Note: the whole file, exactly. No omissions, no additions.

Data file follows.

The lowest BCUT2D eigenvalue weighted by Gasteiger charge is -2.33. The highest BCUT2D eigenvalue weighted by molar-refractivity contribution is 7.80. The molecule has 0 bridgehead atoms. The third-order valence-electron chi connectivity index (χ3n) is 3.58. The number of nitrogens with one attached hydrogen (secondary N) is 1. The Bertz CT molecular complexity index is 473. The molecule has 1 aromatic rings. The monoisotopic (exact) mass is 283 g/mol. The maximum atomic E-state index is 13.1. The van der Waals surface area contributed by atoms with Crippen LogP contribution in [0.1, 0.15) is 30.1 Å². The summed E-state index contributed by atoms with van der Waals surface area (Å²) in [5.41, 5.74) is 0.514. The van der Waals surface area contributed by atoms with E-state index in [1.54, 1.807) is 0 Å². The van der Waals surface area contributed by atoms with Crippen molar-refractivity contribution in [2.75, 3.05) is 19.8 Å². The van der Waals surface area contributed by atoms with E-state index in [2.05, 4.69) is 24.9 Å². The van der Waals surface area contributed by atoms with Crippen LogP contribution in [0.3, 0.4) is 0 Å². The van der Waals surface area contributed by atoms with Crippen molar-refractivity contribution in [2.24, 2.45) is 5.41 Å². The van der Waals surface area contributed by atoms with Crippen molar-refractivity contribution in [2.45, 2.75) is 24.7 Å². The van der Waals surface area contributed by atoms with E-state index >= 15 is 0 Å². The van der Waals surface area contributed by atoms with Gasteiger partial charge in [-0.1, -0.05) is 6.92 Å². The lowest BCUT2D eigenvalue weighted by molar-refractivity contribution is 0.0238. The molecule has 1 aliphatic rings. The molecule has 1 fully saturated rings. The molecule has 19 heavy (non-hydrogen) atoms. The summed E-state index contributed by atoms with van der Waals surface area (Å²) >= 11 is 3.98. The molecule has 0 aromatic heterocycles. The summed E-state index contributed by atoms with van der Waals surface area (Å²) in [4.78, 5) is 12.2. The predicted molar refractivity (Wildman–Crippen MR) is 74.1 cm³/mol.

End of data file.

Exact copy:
The lowest BCUT2D eigenvalue weighted by Gasteiger charge is -2.33. The highest BCUT2D eigenvalue weighted by molar-refractivity contribution is 7.80. The molecule has 0 bridgehead atoms. The third-order valence-electron chi connectivity index (χ3n) is 3.58. The number of nitrogens with one attached hydrogen (secondary N) is 1. The Bertz CT molecular complexity index is 473. The molecule has 1 aromatic rings. The monoisotopic (exact) mass is 283 g/mol. The maximum atomic E-state index is 13.1. The van der Waals surface area contributed by atoms with Crippen LogP contribution in [0.1, 0.15) is 30.1 Å². The summed E-state index contributed by atoms with van der Waals surface area (Å²) in [5.41, 5.74) is 0.514. The van der Waals surface area contributed by atoms with E-state index in [1.54, 1.807) is 0 Å². The van der Waals surface area contributed by atoms with Crippen molar-refractivity contribution in [2.75, 3.05) is 19.8 Å². The van der Waals surface area contributed by atoms with E-state index in [2.05, 4.69) is 24.9 Å². The van der Waals surface area contributed by atoms with Crippen LogP contribution in [0.3, 0.4) is 0 Å². The van der Waals surface area contributed by atoms with Crippen molar-refractivity contribution in [2.24, 2.45) is 5.41 Å². The van der Waals surface area contributed by atoms with Crippen molar-refractivity contribution in [2.45, 2.75) is 24.7 Å². The van der Waals surface area contributed by atoms with E-state index >= 15 is 0 Å². The van der Waals surface area contributed by atoms with Gasteiger partial charge in [-0.1, -0.05) is 6.92 Å². The lowest BCUT2D eigenvalue weighted by molar-refractivity contribution is 0.0238. The molecule has 1 aliphatic rings. The molecule has 1 fully saturated rings. The molecule has 19 heavy (non-hydrogen) atoms. The summed E-state index contributed by atoms with van der Waals surface area (Å²) >= 11 is 3.98. The molecule has 0 aromatic heterocycles. The summed E-state index contributed by atoms with van der Waals surface area (Å²) in [4.78, 5) is 12.2. The predicted molar refractivity (Wildman–Crippen MR) is 74.1 cm³/mol.